Good Samaritan says Tampines crash victim kept calling for daughter, Latest Singapore News - The New Paper

Good Samaritan says Tampines crash victim kept calling for daughter

The sarong-clad Good Samaritan who helped victims and directed traffic after the fatal Tampines accident, which killed two people on April 22, said he is still haunted by flashbacks.

Mr Sheikh Imran Sheikh Ahmad, 40, especially remembers how Mr Muhammad Azril, the driver of a Honda Stream that had turned turtle, repeatedly cried out his daughter’s name while trapped in their car.

The girl, Afifah Munirah Muhammad Azril, 17, who had also been in the accident, died in hospital that day.

Madam Norzihan Juwahib, 57, a senior technician at pest control firm First Choice Pest Specialist, also died. She had been a passenger in the company’s van, which was one of the six vehicles involved in the crash.

Mr Imran, a property agent, spoke to The Straits Times on April 24 at the junction of Tampines Avenue 1 and Tampines Avenue 4, where the accident happened.

In several videos online, the father of five children, aged one to 12, could be seen directing traffic at the junction after the accident, clad in a long-sleeved grey shirt and a chequered sarong.

That day, Mr Imran had just taken three of his children to school in Braddell, and was driving back to his Tampines flat with his wife in the front passenger seat.

He was wearing a sarong, as that was his attire for his usual morning prayers, which he had done earlier before leaving home.

They were third in line at the junction when he heard a loud crash and saw smoke billowing in front.

He said: “We were shocked for about two seconds. I saw someone go up to the (overturned) car and try to open the door, but it didn’t budge. So I felt I needed to help.”

He parked his car by the side of the road and went forward, where he saw bystanders trying to help Mr Azril.

Said Mr Imran: “My first instinct was to give the person inside some air because I could see he was still moving. So I forced the door open, or whatever was left of the car, and I was asking (Mr Azril), ‘Are you okay? Can you move?’”

He said Mr Azril, who had a bloodshot eye, told him that he was in pain and that his daughter was in the car.

When Mr Imran saw a girl clad in a Temasek Junior College shirt lying motionless on the road, his heart sank.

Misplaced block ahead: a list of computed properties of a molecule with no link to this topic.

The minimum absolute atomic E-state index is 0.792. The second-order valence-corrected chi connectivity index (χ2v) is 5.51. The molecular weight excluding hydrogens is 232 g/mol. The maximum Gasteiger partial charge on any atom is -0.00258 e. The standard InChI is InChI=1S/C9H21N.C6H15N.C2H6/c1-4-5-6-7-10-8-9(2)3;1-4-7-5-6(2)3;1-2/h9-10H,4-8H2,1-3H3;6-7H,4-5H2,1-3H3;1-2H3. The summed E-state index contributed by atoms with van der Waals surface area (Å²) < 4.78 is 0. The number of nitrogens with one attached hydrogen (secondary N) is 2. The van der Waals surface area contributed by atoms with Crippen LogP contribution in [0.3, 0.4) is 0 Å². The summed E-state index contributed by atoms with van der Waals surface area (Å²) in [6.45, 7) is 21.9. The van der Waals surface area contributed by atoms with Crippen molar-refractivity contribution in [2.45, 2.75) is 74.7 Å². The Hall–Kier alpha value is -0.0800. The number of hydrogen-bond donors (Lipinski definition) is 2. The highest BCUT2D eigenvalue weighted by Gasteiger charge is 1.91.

He said Mr Azril could not see Afifah and kept calling her name.

He added: “The other bystanders and I decided not to tell him that was his daughter.

“I am a father, so I felt how he felt... when your daughter is gone like this, and you don’t know where she is and you can’t get out to see her.”

Mr Azril, a Police Coast Guard officer, was taking Afifah to a school event in their car when the crash happened. He suffered kidney- and spine-related injuries.

Five other people, including two 11-year-old boys, were also taken to hospital.

Afifah and Madam Norzihan were buried at Choa Chu Kang Muslim Cemetery on April 23, and their graves were just one plot apart.

As Singapore Civil Defence Force (SCDF) and police officers arrived at the accident scene, Mr Imran hauled debris away from the junction and helped to direct traffic.

The crash had caused a major traffic jam, with drivers honking and trying to cut across blocked-off lanes.

Mr Imran guided cars into the correct lanes.

He said: “When you’re driving and there’s an accident, you will look at the accident. I believe that can cause more accidents because you’re looking and don’t pay attention.”

He stayed at the scene for around 45 minutes before he went home, which is about a three-minute drive from the scene.

That afternoon, he had to compose himself before leaving home again to fetch his children from school.

He said: “It took me about 10 to 15 minutes before I could drive off, because I was just sitting and thinking this could have happened to anyone.

“Every time I drive past here, I can still hear the father’s (Mr Azril’s) words. It’s just very sad.”

As Mr Imran was speaking to ST, three of Madam Norzihan’s family members came to the accident site.

Gazing quietly at the 40 or so bouquets left by members of the public beside a board placed by the police appealing for witnesses, one of them said: “We’re just here to visit.”

The SCDF said on April 22 that several members of the public, including a nurse and two off-duty SCDF officers, helped the injured after the accident, and it will be commending them for their public spiritedness.

On April 24, one of the drivers of the vehicles involved in the accident, a 42-year-old man, was arrested for dangerous driving causing death after he was discharged from hospital.

On his decision to help, Mr Imran said: “Hopefully by doing so, in the future if there are any other accidents, people will not be afraid to step up.”